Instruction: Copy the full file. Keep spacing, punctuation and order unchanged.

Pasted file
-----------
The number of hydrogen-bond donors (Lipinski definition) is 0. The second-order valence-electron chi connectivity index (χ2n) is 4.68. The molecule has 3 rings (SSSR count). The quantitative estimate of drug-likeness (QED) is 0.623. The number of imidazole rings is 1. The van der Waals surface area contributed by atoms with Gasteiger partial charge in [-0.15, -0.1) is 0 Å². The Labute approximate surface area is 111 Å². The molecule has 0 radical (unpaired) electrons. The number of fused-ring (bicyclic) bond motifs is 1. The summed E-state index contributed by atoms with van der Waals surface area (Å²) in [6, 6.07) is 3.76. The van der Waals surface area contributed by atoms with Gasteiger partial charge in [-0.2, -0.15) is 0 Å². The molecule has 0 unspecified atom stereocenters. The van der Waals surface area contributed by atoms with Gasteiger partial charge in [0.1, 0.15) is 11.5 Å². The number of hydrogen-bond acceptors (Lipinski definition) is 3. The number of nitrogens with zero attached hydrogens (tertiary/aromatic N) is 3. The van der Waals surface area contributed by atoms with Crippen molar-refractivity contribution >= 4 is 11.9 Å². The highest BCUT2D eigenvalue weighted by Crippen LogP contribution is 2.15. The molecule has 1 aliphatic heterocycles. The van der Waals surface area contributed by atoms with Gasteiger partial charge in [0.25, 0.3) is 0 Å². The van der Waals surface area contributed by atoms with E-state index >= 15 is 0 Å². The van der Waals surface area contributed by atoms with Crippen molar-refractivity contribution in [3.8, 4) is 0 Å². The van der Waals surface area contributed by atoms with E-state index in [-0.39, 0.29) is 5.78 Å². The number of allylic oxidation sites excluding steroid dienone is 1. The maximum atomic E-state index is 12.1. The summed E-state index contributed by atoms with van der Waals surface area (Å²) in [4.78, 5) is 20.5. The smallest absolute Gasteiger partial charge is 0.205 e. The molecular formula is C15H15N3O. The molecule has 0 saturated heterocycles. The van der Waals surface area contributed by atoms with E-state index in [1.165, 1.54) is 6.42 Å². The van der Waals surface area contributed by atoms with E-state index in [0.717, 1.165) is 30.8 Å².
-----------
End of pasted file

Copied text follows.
The number of hydrogen-bond donors (Lipinski definition) is 0. The second-order valence-electron chi connectivity index (χ2n) is 4.68. The molecule has 3 rings (SSSR count). The quantitative estimate of drug-likeness (QED) is 0.623. The number of imidazole rings is 1. The van der Waals surface area contributed by atoms with Gasteiger partial charge in [-0.15, -0.1) is 0 Å². The Labute approximate surface area is 111 Å². The molecule has 0 radical (unpaired) electrons. The number of fused-ring (bicyclic) bond motifs is 1. The summed E-state index contributed by atoms with van der Waals surface area (Å²) in [6, 6.07) is 3.76. The van der Waals surface area contributed by atoms with Gasteiger partial charge in [-0.2, -0.15) is 0 Å². The molecule has 0 unspecified atom stereocenters. The van der Waals surface area contributed by atoms with Gasteiger partial charge in [0.1, 0.15) is 11.5 Å². The number of hydrogen-bond acceptors (Lipinski definition) is 3. The number of nitrogens with zero attached hydrogens (tertiary/aromatic N) is 3. The van der Waals surface area contributed by atoms with Crippen molar-refractivity contribution >= 4 is 11.9 Å². The highest BCUT2D eigenvalue weighted by Crippen LogP contribution is 2.15. The molecule has 1 aliphatic heterocycles. The van der Waals surface area contributed by atoms with Gasteiger partial charge in [0.25, 0.3) is 0 Å². The van der Waals surface area contributed by atoms with E-state index >= 15 is 0 Å². The van der Waals surface area contributed by atoms with Crippen molar-refractivity contribution in [3.8, 4) is 0 Å². The van der Waals surface area contributed by atoms with E-state index in [-0.39, 0.29) is 5.78 Å². The number of allylic oxidation sites excluding steroid dienone is 1. The maximum atomic E-state index is 12.1. The summed E-state index contributed by atoms with van der Waals surface area (Å²) in [4.78, 5) is 20.5. The smallest absolute Gasteiger partial charge is 0.205 e. The molecular formula is C15H15N3O. The molecule has 0 saturated heterocycles. The van der Waals surface area contributed by atoms with E-state index in [1.165, 1.54) is 6.42 Å². The van der Waals surface area contributed by atoms with E-state index in [0.717, 1.165) is 30.8 Å².